From Under Gogol's Nose
Published by Scotus
Available online from Scotus Press
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Paul Durcan once aptly described Jack Harte's stories
as 'at once pure symbolism and pure realism'. This selection of stories
demonstrates Harte's extraordinary versatility as he himself sets out to
explore the possibilities of the form. In the prefatory section, his
'Storyman' rejects definition of the form, declaring, 'a short story is a
short story. Let's see what it can do. Let's see what we can do with it.
Let it sprout wings and fly. Let it veer deliriously from one extreme to
another. Let it skim so close to the discursive essay that it almost, but
not quite, becomes one. Let it veer so close to the poem that it is
preserved from absorption only by its narrative soul.' The ensuing stories
are written in the spirit of this declaration.
From the reviews
of From Under Gogol's Nose
Read some of the reviews of
From Under Gogol's Nose online:
Harte is a genuine master, moving from tales that recall Aesop and
La Fontaine to the Latin American surrealists. While asking us to “eat
the fruit of the tree of imagination”, Harte demonstrates how the story
may reach into the deepest fortresses of the human soul. Here is an
Ancient Mariner taking the reader by the ear and leading him into
strange territories where he suddenly recognises himself and is
astounded. We are all called to be witnesses – to love, pain, the
horrors of war, the failure of the imagination.
There are stories
here that are set to be classics, like ‘Murphy in the Underworld’,
‘Queen B’, and ‘A Message to Sparta’, and there are stories whose
lyrical pitch and rhythm approach the condition of song, such as
‘Turfman’ and ‘Birds’. An essential collection for anyone still touched
by the Irish short story.
Marvellous opening material on the state of the short story in
prospect and retrospect …. Wonderful stuff.
Jack Harte has been delighting readers for a couple of decades with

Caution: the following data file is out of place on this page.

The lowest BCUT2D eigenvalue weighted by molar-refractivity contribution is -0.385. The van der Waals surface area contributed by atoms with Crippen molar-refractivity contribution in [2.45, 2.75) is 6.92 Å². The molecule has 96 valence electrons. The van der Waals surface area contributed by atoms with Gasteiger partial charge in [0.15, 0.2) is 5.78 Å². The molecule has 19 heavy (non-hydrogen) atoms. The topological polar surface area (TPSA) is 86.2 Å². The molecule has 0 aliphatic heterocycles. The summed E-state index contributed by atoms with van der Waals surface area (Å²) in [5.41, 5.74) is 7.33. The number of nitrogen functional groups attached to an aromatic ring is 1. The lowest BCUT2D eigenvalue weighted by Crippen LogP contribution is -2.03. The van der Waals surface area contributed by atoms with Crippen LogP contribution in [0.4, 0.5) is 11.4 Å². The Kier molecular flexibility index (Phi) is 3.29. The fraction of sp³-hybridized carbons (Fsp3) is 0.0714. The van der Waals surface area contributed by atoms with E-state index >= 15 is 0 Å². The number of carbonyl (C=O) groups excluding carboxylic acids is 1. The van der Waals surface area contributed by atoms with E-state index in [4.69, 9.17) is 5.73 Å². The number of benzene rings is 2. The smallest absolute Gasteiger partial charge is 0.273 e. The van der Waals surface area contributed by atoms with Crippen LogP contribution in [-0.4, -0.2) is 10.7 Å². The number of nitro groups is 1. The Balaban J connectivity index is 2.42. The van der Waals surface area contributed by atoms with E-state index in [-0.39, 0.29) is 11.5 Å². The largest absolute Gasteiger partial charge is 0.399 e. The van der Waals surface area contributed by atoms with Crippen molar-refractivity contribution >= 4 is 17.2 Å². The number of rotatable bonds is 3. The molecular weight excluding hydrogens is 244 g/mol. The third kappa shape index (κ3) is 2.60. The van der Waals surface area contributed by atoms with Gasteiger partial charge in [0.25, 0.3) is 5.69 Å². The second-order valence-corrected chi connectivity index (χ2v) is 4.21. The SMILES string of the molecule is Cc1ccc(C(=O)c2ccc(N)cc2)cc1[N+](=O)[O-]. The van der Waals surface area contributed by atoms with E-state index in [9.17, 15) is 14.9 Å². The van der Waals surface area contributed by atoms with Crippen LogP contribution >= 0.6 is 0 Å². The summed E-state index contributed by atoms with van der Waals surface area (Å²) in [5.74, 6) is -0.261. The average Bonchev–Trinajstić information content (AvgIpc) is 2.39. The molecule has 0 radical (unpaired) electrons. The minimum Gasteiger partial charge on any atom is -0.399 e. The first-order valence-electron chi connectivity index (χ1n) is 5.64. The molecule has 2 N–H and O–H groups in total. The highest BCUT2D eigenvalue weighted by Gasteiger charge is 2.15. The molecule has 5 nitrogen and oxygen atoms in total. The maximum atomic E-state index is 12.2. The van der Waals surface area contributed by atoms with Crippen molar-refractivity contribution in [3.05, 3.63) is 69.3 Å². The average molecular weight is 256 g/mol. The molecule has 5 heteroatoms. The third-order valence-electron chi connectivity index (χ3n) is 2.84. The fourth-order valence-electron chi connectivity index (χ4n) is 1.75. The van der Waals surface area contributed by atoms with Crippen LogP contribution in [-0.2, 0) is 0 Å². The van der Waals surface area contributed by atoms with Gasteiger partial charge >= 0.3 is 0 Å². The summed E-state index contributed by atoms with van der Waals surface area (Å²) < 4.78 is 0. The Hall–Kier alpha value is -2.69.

his unique brand of symbolism and mischief. His imagination is wild, but
tethered in a taut diction to give it credibility. A story that begins
with the words, “It came as a pleasant surprise to Murphy to find that
he could leave Hades at all,” could be deemed to be sailing very close
to wind, but he pulls it off.
Harte’s stories in their matter-of-fact referencing of the
preternatural and supernatural, and in their blending of the fantastic
and the mundane may be seen as affiliates of Magic Realism. However,
Harte instinctively resists definition and its concomitant limitation.
In an entirely entertaining and provocative prefatory piece, ‘The
Storyman Interview’, Harte speaks of the straitjacket of Cork Realism on
Irish story writing …. His use of language is inventive, and often
startlingly illuminating of an individual character or situation.
If you do one thing this week - Ponder ‘Painter’, one of the short
stories in the excellent collection, entitled ‘From Under Gogol’s Nose’,
by Jack Harte, the inspirational founder of the Irish Writers’ Centre.
In ‘Birds’, a unique adaptation of the myth of Mad Sweeney, Harte is
at his most iconoclastic, investing the yarn with poetic form. Fearless
artificer. Forever pushing the boundaries. In his blending of the magic
of myth with realism he has fashioned a fiction that is truly magical.
Sound plotting, cracking dialogue, and credible characterisations do the
Each story is a powerful evocative voyage which forces the reader to
contemplate his/her unique response.
Harte is an excellent storyteller. His stories are wonderfully
varied. Deep emotion, wisdom, and irony, all feature strongly. ‘A
Message to Sparta’ is as eloquent an expression of opposition to war as
you’ll find. …. ‘Gelding’ opens with “You asked me whether sexuality is
a bridge or a barrier between men and women.” The story that follows is
truly shocking. This collection will make new converts to the genre.
The form is so near the poem that it revitalises not only the prose
form, but also the narrative poem format, indeed fusing the two until it
could be either. The modern themes complement the ancient truths
explored, thus enhancing the reader's enjoyment … In this work Harte
explores the possibilities of the short story form with more confidence
and more success than most living writers. It is still the hardest form
to conquer, but Harte is clearly a master of it.
- The Black Mountain Review
In the introductory Preface section Harte teases out the short story
form, stressing that he believes in the infinite possibility of the
form. He expects the short story to challenge his imagination and to
savour the sense of wonder with the tools that every good writer
employs: subtlety of language, psychological insight, sharp
characterization, novel plots, a sense of symbol, and a mystery that
yields itself up to clearer definition only through exploration and
effort. Harte sets himself a demanding headline but he achieves it with